Centre-right parties set to nominate Merkel ally as head of Commission
More than 2,000 participants from 41 countries are at the European People’s Party congress, including some from Fine Gael, led by Taoiseach Leo Varadkar
At its party congress in Helsinki, the European People’s Party, to which Fine Gael is affiliated, saw a final debate, chaired by Irish MEP Mairead McGuinness, for the nomination between runaway favourite, pragmatic MEP Manfred Weber, the leader of the EPP in the European Parliament (left), and former Finnish PM, Alexander Stubb (right). Photograph: Heikki Saukkomaa / Lehtikuva / AFP
Europe’s centre-right is set on Thursday to nominate a Bavarian ally of Chancellor Angela Merkel as its nominee to head up the next European Commission.
At its party congress in Helsinki, the European People’s Party, to which Fine Gael is affiliated, saw a final debate, chaired by Irish MEP Mairead McGuinness, for the nomination between runaway favourite, pragmatic MEP Manfred Weber, the leader of the EPP in the European Parliament, and former Finnish PM, Alexander Stubb.
With a confidence that the reflected the EPP’s lead in the field, both men were upbeat, insisting that a united Europe has a bright future and that the challenges to multilateralism internationally and of populism within the union were opportunities.
Both also put much emphasis on strengthening rule-of-law mechanisms within the union in response to events in Poland and Hungary. “We cannot argue for rule of law principles on a global level if we don’t respect them internally,” Weber said.
On Brexit, Weber insisted that he could not vote for a withdrawal deal in the European Parliament “if nothing happens at the end of March . . . if we don’t show the difference between membership and non-membership – the Brits will lose some of the advantages of this strong market.”
Stubb said everything about Brexit was “crap”. He put particular emphasis on Europe leading the digital revolution and he attacked French President Emmanuel Macron for dividing Europe between those who were good Europeans and the rest.
The European People’s Party is the largest political group in Europe. The presidents of the European Commission, the European Council and the Parliament are EPP members, as are eight EU heads of state and government and 14 members of the European Commission.
More than 2,000 participants from 41 countries are at the congress, with some 734 delegates with voting rights – 13 of them from Fine Gael, led by Taoiseach Leo Varadkar.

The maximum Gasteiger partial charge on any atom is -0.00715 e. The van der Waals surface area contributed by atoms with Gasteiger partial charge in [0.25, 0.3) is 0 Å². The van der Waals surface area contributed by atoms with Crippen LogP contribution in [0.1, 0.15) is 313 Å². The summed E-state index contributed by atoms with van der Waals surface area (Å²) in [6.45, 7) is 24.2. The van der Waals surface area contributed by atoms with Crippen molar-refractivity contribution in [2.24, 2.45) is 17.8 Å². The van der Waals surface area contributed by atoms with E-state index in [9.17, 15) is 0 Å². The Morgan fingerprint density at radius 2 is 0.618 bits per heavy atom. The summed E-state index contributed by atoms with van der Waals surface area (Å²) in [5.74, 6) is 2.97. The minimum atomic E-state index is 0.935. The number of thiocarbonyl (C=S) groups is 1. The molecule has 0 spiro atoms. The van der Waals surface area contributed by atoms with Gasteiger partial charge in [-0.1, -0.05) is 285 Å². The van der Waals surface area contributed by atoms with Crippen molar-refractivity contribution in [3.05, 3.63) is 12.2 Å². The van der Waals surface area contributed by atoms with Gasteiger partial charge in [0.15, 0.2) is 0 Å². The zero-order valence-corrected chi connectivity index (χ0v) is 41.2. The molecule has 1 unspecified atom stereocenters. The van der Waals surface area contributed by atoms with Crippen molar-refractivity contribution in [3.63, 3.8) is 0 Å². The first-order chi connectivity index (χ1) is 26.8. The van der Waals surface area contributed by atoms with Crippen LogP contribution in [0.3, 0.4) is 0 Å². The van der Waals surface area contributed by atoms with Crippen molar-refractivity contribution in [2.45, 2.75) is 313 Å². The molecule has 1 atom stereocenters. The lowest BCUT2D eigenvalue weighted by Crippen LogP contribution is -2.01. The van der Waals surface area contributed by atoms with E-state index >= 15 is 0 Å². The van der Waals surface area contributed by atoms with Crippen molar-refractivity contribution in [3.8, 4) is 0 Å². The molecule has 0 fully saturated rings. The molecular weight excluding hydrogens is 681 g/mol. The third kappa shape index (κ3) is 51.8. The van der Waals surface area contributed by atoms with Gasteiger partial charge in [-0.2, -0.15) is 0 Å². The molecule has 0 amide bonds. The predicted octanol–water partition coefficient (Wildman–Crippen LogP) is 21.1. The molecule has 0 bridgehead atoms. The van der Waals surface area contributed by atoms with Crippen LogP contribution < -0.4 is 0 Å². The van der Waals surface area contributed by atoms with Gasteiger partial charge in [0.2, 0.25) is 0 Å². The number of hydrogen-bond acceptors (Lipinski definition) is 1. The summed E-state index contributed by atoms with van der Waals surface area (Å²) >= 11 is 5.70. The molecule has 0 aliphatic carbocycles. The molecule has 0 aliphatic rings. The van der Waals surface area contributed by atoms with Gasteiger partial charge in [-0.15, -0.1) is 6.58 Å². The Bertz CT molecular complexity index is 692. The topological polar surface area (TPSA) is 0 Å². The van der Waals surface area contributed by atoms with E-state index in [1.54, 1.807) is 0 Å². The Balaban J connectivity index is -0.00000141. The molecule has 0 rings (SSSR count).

The congress is dominated by two issues – the election of a party nominee for Commission President to take part in the spitzenkandidat process in May’s European Parliament elections, and the party’s embarrassment at continued membership of populist, far-right rogue leaders such as Hungary’s prime minister Viktor Orbán and former Italian PM Silvio Berlusconi.
Nominees for spitzenkandidat will not actually contest the election but will be proposed by the party with the largest vote to European leaders as the next president of the Commission. Whether they will choose to accept the nomination is not yet certain, but MEPs have promised to make any subsequent ratification in parliament conditional on their candidate getting the nod.
The EPP is in lead position with some 219 seats in the outgoing chamber of 751. So Manfred Weber, who is almost certain to become the party candidate today, is the frontrunner to succeed Jean Claude Juncker.
Weber has been endorsed by all of the EPP’s current heads of state and governments, and most of its national member parties.
The two candidates are split on how to deal with Orbán – Weber favouring dialogue, while Stubb, now member of the Court of Auditors, would expel him.
Not surprisingly the former has secured Orbán’s backing.
“Every family has an enfant terrible,” EPP president Joseph Daul said when asked whether the autocratic Hungarian premier should be expelled. “But as I am Christian democrat, I prefer to keep my enfant terrible inside the family and to be able to talk and reason with him.”
The congress did, however, debate and agree an anti-populist resolution which stresses support for liberal democracy, the importance of rule of law, an independent media, a vibrant civil society, strong EU institutions, independence of the judiciary, and EU monitoring of member states’ compliance with fundamental values.
Strangely, diplomatically, it does not mention Hungary or its leader.